" " " No. 2.... 1-17 

" " " No. 3.... 1-31 

" " " No. k 2-lU 

" " " No. 5 2-28 

" H n jjq^ 6.... 3-14 

" " " No. 7.... 3-28 

" " " No. 8 ^11 

" " " No. 9.... ^-25 

" n II jjq^ iQ 5_ g 

" " " No. 11.... 5-23 

" " " No. 12.... 6- 6 

" " " No. 13 6-20 

" II ti ^jj^ lU.... 7- U 

" " " No. 15.... 7-18 

" " " No. 16.... 8- 1 

" " " No. 17.... 8-15 

" " " No. 18 8-29 

" " " No. 19 9-12 

" " " No. 20 9-26 

" " " No. 21 10-10 

" " " No. 22 10-24 

" " " No. 23.... 11- 7 

" " " No. 24 11-21 

" " " No. 25 12- 5 

" " " No. 26. ...12-19 

CHA^^BER DIRECTORIES 

Box: Wholesaler Directory Ready No. 4 2-14 

First Complete Merchant Wholesalers Directory Issued 

(w/coupon) No. 5.. .. 2-28 

Cut: Wholesaler Directory, Alan K. Browne & Selwyn Eddy. ...No. 5.... 2-28 

Coupon: Domestic Trade Directories No. 6.... "^-Ik 

« » " " No. 7..., 3-28 

Large Manufacturers' Directory Issued No. 9.... 4-25 

Page 3 



INDEX 

MY BE&IOH BUSINESS 
Vol. 15 1958 



CIVIC DETELOPI^HT 

Opperaann Praises Chamber for Eole in Planning and 

Eedevelop3ient of City No. 7. . . . ■;'-28 

Eei^ional Probleni Study No. 9. . . . k-2^ 

CONTEBEITCES & CONVENTIONS 

Halting of Employee Benefit Fund Aliuse Subject of Chamber-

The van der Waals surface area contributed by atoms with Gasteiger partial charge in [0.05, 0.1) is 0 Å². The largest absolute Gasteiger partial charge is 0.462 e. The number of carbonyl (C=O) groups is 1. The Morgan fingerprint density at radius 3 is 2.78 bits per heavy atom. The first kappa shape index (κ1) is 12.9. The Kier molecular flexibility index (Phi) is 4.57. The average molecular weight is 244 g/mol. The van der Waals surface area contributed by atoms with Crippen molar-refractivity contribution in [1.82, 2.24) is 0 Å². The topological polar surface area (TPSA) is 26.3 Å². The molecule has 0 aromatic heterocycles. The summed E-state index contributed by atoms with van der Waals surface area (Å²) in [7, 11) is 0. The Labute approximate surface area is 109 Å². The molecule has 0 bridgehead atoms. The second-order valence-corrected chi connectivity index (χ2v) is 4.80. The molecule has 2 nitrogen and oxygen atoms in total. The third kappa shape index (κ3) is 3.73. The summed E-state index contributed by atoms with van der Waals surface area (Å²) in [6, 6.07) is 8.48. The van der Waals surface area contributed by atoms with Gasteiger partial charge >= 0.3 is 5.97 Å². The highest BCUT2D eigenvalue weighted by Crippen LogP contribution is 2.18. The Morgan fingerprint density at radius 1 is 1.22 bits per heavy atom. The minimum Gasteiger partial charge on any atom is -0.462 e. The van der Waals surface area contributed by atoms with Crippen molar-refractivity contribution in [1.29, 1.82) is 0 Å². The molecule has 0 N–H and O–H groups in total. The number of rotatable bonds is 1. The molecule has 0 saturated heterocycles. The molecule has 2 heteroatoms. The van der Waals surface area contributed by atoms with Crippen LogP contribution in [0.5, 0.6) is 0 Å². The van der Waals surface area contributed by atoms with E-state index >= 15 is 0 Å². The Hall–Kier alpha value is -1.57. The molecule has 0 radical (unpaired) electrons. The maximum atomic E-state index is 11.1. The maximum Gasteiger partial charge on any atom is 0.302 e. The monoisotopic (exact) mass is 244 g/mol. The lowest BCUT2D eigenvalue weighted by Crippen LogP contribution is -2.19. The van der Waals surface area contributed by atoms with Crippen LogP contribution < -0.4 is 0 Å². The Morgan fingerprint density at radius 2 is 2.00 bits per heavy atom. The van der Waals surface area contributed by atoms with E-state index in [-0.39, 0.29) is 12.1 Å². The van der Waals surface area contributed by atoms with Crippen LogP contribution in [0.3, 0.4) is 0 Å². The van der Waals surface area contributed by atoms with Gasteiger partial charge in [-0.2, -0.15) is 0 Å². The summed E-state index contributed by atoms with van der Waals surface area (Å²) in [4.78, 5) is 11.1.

Sponsored Conference No. 1. . . . 1- 3 

National Conference on Employee Benefit Fund Legislation 

To Be Held Here Monday (w/cut of Sen. Gordon Allott) No. 2.... I-17 

Pension Panelists Gather For Conference (w/cuts) No. 2.... I-I7 

Small Business Confab Backed by the Chamber No. 9.... i^25 

Defense Resources Conference Set (w/cut of Hugh Gallagher) .. ..No. I6. . . . 8 -1 

National Defense Resources Conference Committees Named No. 17.... 8-15 

National Defense Resources Conference Faculty Members Are 

Announced (v/cuts) No. 18.... 8-29 

National Defense Conference Under V/ay Next Week No. I9.... 9-12 

Cut: William M. McNabb & Lt. Cdr. D. S. Holyoake No. I9 9-12 

National Defense Conference Draws Praise of Leaders No. 20.... 9-26 

Inflation, "Economic Enemy No. 1," Target of Regional 

Conference (w/cut of Dean Jacoby) No. 21. . . .10-10 

Northern California Chambers Cooperate in 'Small Business' 

Day No. 21 10-10 

More Than 4,000 Businessmen Expected to Attend Small 

Business 'Opportunity Day' No. 22.... 10- 24 

Small Business "Opportunity Day" Here Judged Most Successful 

One Held in the Country (w/cut) No. 23.... 11- 7 

Taxation Conference to be Sponsored by CPAs and the Chamber. . .No. 24.... 11-21 
Income Tax Conference, Sponsored by C.P.A.s and Chamber, 

Slated Thursday No. 25.... 12 -5 

Cut: Taxmen to Return No. 26. . . . 12-19 

DOMESTIC TRADE 

Communities Look to S. F. For Leadership No. 6.... 3-14 

Mayor Declares April as Home Improvement Month No. 8.... 4-11 

Ticoulat Appointed "Coastal Days" General Chairman No. 14.... 7- 4